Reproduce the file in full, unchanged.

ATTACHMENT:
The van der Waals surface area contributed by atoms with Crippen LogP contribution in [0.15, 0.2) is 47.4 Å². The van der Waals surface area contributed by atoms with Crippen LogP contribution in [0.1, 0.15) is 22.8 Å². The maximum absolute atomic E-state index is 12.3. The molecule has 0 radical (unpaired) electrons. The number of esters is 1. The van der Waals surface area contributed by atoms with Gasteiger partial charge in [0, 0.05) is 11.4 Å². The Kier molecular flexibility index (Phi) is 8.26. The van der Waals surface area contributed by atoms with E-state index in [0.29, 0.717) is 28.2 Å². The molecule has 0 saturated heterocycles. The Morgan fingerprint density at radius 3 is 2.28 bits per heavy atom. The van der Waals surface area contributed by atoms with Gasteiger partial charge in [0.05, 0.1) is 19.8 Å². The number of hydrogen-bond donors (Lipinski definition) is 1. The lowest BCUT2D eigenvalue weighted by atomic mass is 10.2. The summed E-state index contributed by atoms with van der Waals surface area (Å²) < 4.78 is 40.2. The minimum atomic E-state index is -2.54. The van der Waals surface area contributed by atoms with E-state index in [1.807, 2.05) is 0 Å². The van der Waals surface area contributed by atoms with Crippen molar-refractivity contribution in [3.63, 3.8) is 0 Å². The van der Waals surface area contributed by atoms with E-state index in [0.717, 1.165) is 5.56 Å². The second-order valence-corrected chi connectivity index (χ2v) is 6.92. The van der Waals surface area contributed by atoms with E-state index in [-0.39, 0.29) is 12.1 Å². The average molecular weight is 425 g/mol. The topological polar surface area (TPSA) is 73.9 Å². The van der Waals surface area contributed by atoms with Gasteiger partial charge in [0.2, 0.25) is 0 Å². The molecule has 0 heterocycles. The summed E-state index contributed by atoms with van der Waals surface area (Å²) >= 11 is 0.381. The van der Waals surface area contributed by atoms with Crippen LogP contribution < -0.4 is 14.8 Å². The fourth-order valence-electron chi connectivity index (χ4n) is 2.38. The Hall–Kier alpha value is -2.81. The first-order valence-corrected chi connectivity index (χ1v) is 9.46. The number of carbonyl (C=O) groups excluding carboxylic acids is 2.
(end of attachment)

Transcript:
The van der Waals surface area contributed by atoms with Crippen LogP contribution in [0.15, 0.2) is 47.4 Å². The van der Waals surface area contributed by atoms with Crippen LogP contribution in [0.1, 0.15) is 22.8 Å². The maximum absolute atomic E-state index is 12.3. The molecule has 0 radical (unpaired) electrons. The number of esters is 1. The van der Waals surface area contributed by atoms with Gasteiger partial charge in [0, 0.05) is 11.4 Å². The Kier molecular flexibility index (Phi) is 8.26. The van der Waals surface area contributed by atoms with E-state index in [0.29, 0.717) is 28.2 Å². The molecule has 0 saturated heterocycles. The Morgan fingerprint density at radius 3 is 2.28 bits per heavy atom. The van der Waals surface area contributed by atoms with Gasteiger partial charge in [0.05, 0.1) is 19.8 Å². The number of hydrogen-bond donors (Lipinski definition) is 1. The lowest BCUT2D eigenvalue weighted by atomic mass is 10.2. The summed E-state index contributed by atoms with van der Waals surface area (Å²) < 4.78 is 40.2. The minimum atomic E-state index is -2.54. The van der Waals surface area contributed by atoms with E-state index in [1.807, 2.05) is 0 Å². The van der Waals surface area contributed by atoms with Crippen molar-refractivity contribution in [3.63, 3.8) is 0 Å². The van der Waals surface area contributed by atoms with E-state index in [0.717, 1.165) is 5.56 Å². The second-order valence-corrected chi connectivity index (χ2v) is 6.92. The van der Waals surface area contributed by atoms with E-state index in [-0.39, 0.29) is 12.1 Å². The average molecular weight is 425 g/mol. The topological polar surface area (TPSA) is 73.9 Å². The van der Waals surface area contributed by atoms with Gasteiger partial charge in [0.2, 0.25) is 0 Å². The molecule has 0 heterocycles. The summed E-state index contributed by atoms with van der Waals surface area (Å²) >= 11 is 0.381. The van der Waals surface area contributed by atoms with Crippen LogP contribution < -0.4 is 14.8 Å². The fourth-order valence-electron chi connectivity index (χ4n) is 2.38. The Hall–Kier alpha value is -2.81. The first-order valence-corrected chi connectivity index (χ1v) is 9.46. The number of carbonyl (C=O) groups excluding carboxylic acids is 2.